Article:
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ENERGYSAVINGSINRESTAURANTS Page6 Ifyouwrapagaswaterheatermakesurenottocover airintakeorexhaustareas.Callyourgascompany fordetails.LIGHTINGTobuildingoccupants,lightingchangesarethe mostvisiblesignofenergyconservation.Removing unnecessarylightingandswitchingtoenergyefficient lampsandballastsarerelativelyinexpensiveenergy savingmeasures,andwillalsoreducetheloadonthe coolingsystembyreducingtheamountofheatgiven offbylighting. Alllampsexceptincandescentandself-ballasted mercuryvaporlampsmusthaveaballasttoprovide startingpowerandtoregulatecurrent.Theballast itselfconsumesenergyanditsconsumptionmustbe factoredintotheoverallefficacyofthelightsource. TheFloridaEnergyEfficiencyCodefor Constructionrequiresthatlightinglevelsnotexceed 2wattspersquarefootofrestaurantarea.InteriorLightingIncandescent.Theoldest--andtheleastefficient-electriclightsourceareincandescentbulbs.These lampsarepopularbecauseoflowfixturecost,low lampcostandgoodcolorappearance.Buttheirlow firstcostisoffsetbyhighoperatingcost. "Longlife"incandescentsarelessefficient,and shouldonlybeusedinlocationswherethebulbsare difficulttochange."Highefficiency"incandescents areabout25percentmoreefficientthanstandard incandescents. Reflector(R),parabolicaluminizedreflector (PAR),andellipticalreflector(ER)floodlampsall havereflectiveinteriorcoatingstoincreasethe amountoflightemittedfromthelamps(thus increasingefficiencyslightly). Fluorescent.Themostcommonlampsourceused incommercialbuildings,fluorescentlampscomein manyshapesandwattages.Themostcommonlyused lampsarethe4-and8-footstraighttubes,followedby 3-and2-footU-tubes,andcirculartubes.These typesoffluorescentlampsareaboutfourtofivetimes moreefficientthanincandescentsandlastabout20 timeslonger. Numeroussmallwattage(7to22watt)lampsare availableasdirectreplacementsforallincandescents, includingfloodlamps.Whereveryouhavelongburningincandescents(6hoursadayorlonger), replacethoselampswiththehigherefficiency fluorescents. Inadditiontoproviding3or4timesasmuch lightfortheenergydollar,theylastabout10to15 timeslongerthanincandescents,savinglaborcosts becauselesstimeisspentreplacingburnedoutbulbs. RecessedLighting.Codesgenerallyrequirethat noinsulationbewithin3inchesofrecessedlighting fixturesbecausethefixturesproducealargeamount ofheat.Asaresult,theycanbelargesourcesofair leakage.ExteriorLightingHighIntensityDischarge(HID)Lamps aremost commonlyusedinparkinglots.Thistermdesignates awholefamilyoflampsincludingmercuryvapor, metalhalide,highpressuresodium,andlowpressure sodium. MercuryVapor(MV)Lamps .Commonlyusedfor streetandhighwaylighting,thesebluish-whitelamps aregraduallybeingreplacedinmostapplicationsby moreefficienthighpressuresodiumandmetalhalide lamps. MetalHalide(MH)Lamps .Increasinglypopular insportsfacilities,malls,andnumerousinteriorand exteriorapplications,MHlampsareoneandahalfto twotimesmoreefficientthanMV,andhavebetter colorrendition.TheyaremoreexpensivethanMV, buttheirgreaterefficacyandsuperiorcolorrendition offsetthepricepremium. HighPressureSodium(HPS)Lamps .Themost efficientlightsourceforgeneralapplication,HPShas somelimitationforinteriorusebecauseofitspoor colorrendition(verystrongyellowemphasis).Itis thecommonlampofchoiceforstreetandhighway lighting,andiswidelyusedforsecuritylighting.DaylightingDaylightingistheuseofnaturallight(butusually notdirectsunlight)tosupplementorattimesreplace artificiallighting.Theuseofdaylightinghasatleast threesignificantbenefits. 1.Daylightingcanreducetheperimeterlighting requirementsasmuchas80percent. 2.Daylightingnormallycontributeslessheatto theairconditioningloadthanartificiallightsources.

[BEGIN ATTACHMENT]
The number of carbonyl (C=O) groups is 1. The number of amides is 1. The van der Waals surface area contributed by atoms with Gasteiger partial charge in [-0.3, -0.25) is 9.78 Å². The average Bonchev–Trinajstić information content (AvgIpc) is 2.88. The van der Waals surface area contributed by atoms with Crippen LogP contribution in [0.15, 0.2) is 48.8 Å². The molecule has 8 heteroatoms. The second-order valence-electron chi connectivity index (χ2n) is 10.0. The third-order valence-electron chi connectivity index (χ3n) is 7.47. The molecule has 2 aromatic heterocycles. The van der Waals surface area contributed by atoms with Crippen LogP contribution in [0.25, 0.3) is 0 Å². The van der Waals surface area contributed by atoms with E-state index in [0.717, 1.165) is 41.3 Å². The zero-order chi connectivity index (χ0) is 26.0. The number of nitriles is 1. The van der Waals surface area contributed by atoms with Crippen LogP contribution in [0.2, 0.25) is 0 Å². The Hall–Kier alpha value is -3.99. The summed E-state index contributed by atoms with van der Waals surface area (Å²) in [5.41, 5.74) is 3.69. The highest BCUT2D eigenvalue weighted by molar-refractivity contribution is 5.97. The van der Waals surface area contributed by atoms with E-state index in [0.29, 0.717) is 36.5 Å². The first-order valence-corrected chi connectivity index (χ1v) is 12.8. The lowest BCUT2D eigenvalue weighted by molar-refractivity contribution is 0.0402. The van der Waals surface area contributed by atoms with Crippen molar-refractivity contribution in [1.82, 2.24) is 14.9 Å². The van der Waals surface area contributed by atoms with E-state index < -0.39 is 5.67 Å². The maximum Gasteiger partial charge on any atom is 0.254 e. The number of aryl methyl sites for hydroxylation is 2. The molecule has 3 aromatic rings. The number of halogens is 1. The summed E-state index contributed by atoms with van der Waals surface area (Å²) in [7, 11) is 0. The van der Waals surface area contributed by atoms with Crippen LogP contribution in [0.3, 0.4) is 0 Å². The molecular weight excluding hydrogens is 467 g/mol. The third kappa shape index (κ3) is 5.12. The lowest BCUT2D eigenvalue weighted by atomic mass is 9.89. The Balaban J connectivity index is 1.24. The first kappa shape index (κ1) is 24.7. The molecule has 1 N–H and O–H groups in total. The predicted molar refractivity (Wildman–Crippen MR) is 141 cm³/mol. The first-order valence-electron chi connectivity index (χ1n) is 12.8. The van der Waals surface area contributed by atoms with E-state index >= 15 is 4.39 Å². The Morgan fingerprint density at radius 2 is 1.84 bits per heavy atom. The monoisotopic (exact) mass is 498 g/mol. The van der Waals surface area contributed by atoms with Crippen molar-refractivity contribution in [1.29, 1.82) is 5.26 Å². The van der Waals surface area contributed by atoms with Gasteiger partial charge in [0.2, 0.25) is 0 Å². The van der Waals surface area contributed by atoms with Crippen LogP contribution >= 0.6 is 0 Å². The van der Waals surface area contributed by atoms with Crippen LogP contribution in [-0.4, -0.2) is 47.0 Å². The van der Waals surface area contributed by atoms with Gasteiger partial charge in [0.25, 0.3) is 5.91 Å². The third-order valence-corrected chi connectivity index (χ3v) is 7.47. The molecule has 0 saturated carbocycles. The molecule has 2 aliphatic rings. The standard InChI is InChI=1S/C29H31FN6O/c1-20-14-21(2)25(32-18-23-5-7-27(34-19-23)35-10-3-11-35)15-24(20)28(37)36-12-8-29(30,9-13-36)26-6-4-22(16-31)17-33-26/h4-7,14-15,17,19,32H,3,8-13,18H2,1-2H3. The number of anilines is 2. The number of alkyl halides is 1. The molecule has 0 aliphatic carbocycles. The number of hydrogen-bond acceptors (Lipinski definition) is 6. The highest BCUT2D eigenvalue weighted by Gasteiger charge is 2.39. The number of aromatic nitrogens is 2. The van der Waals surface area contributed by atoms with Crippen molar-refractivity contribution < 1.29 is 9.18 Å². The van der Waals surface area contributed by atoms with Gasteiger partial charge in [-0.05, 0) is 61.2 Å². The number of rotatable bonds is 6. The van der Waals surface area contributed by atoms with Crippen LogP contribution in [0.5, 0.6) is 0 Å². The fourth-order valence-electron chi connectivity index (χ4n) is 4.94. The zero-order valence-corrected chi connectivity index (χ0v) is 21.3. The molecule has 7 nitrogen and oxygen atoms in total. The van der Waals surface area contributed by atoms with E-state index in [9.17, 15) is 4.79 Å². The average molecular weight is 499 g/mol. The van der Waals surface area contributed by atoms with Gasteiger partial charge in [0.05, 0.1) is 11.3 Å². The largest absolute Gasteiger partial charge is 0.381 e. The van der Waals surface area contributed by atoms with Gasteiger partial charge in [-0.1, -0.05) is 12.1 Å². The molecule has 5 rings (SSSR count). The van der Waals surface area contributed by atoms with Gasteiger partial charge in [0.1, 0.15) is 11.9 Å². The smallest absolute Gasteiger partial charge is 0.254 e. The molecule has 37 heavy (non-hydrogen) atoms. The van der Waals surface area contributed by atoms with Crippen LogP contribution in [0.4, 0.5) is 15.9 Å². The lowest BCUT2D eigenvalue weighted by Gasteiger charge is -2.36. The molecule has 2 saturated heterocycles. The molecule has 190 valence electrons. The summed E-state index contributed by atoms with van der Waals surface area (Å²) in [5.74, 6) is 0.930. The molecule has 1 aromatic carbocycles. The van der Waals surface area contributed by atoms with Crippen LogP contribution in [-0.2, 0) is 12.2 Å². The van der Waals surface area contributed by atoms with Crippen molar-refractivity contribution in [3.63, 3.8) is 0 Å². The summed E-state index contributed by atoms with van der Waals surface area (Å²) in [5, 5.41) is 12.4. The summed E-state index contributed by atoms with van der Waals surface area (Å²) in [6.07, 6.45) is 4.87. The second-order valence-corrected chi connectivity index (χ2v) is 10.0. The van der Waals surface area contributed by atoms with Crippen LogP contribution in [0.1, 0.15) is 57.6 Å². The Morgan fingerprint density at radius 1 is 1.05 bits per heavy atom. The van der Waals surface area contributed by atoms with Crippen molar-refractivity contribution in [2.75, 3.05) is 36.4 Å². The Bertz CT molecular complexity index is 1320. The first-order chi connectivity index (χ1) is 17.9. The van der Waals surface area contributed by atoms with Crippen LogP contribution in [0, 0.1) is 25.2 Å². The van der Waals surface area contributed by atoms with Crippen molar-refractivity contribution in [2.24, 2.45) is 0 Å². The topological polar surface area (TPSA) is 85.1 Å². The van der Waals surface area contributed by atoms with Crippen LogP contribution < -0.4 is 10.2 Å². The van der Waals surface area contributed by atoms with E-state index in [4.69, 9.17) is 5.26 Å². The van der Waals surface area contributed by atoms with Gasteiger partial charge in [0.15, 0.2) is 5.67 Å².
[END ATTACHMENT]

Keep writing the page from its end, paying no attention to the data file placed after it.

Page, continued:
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ENERGYSAVINGSINRESTAURANTS Page7 3.Daylightinghasexcellentcolorrendition,isthe leastvisuallytiringofalllightsources(whenproperly controlled),andgenerallyincreasesproductivityand producespositivepsychologicalreactionsinpeople.OperationsandMaintenanceThefollowingarerecommendedlighting operationsandmaintenanceproceduresthatgenerally costlittleornothingtoimplement.Ifmoreextensive changesareneeded,consultanequipmentspecialist. 1.Incandescentlampsmaybeusedinkitchens, diningareas,hallways,andbathrooms.Asingle incandescentlampcanprovidethesamelightoutput anduselessenergythanagroupoflowerwattage lamps.Forexample,a150-wattincandescentlamp producesmorelightperwattthantwo75-wattlamps. Donotuseextendedservicelampsexceptin specialcases,suchasrecesseddirectionallightswhere shortlamplifeisaproblem. Discontinueusingmulti-levellamps.The efficiencyofasinglewattagelampishigherperwatt thanthatofamulti-levellamp. 2.Disconnectballastsinfixtureswhere fluorescentlampshavebeenremoved.Ballaststhat arenotdisconnectedstillusesignificantamountsof energyeventhoughlampshavebeenremoved. 3.Replaceburnedoutfluorescentlampsand/or ballastswithmoreefficientlights.Whenrelamping, replacestandardfluorescentlampswithmoreefficient andlowerwattagetypes,suchas34-watttubesinstead of40-watttubes.Whereverpossible,replaceburned outballastswithmoreefficient,lowerwattage, energy-conservingballasts. Considerdisconnectingballastsinareaswhere delampingispossible.Forexample,infour-lamp fixtures,disconnecttwolampsandtheunused ballasts. 4.Keeplampsandfixturesclean.Establisha regularinspectionandcleaningscheduleforlamps andluminaires(fixtures).Dustbuildupreduces effectiveness. Replacelensshieldsthathaveturnedyellowor hazywithnewacryliclensesthatdonotdiscolor. 5.Useexteriorlightingefficiently.Replace exterior150-wattfloodlampswith50-wattcompact fluorescentlampsor75-wattfloodlampstoreduce consumptionwhilemaintainingadequateillumination. Eliminateoutdoorlightingwherepractical.Use timersorphotosensorstoturnexteriorlightingon andoff. 6.Turnofflightsinunoccupiedareas.Postsigns instructingpeopletoturnofflightswhenleavinga roomfor5minutesorlonger.Organizetaskareasto eliminateunnecessaryillumination. 7.Optimizenaturallighting.Utilizenatural lightingwheneverpossible.Cleanwallsorrepaint themwithlightreflectivenon-glossycolors.BUILDINGENVELOPEDoors,windows,walls,roofs,andfloors collectivelymakeupthe"buildingenvelope."Building envelopesleakenergythrougheverycomponent. Therearefivemajorareasofconcern. 1.Infiltrationandexfiltration 2.Heatgainandlossthroughwalls,roofs,etc. 3.Solarheatgainthroughwindows 4.Heatlossthroughwindows 5.InternalheattransferInfiltrationandExfiltrationInfiltrationandexfiltrationairleakingintoand outofabuildingaresignificantenergyproblemsin restaurants.Thereareseveralways,though,tokeep outsideairoutandconditionedairin. BuildingDesign. Designingandconstructingthe buildingproperlybyinstallinginfiltrationbarrier wraps,sealingbottomplates,sealingholesintop plates,andselectingtightfittingdoorsandwindows canreduceinfiltrationbetterthanretrofittinglater. Caulking. Everypenetrationintheenvelope shouldbeeffectivelysealed.Caulkingsealsthecracks betweendoorandwindowframes,betweenbrickand siding,andotherplaceswheredifferentbuilding materialsmeet.Usegoodqualitysiliconcaulkthat willlast. Weatherstripping. Usevinyl,metal,felt,orother fibrousmaterialtominimizeinfiltrationaround operablepenetrationsinthebuildingshell(doorsand windows).Forresidential-typecommercialbuildings (studwalls),infiltrationaroundelectricaloutletsis significant.Applyfoamrubbergasketstoallelectric walloutletsandswitches. Vestibules/RevolvingDoors. Thetrafficintoand outofbuildingsisamajorsourceofinfiltrationand exfiltration.Theproblemisaggravatedinthewintertimefornorth-facingentrydoors.Double-entry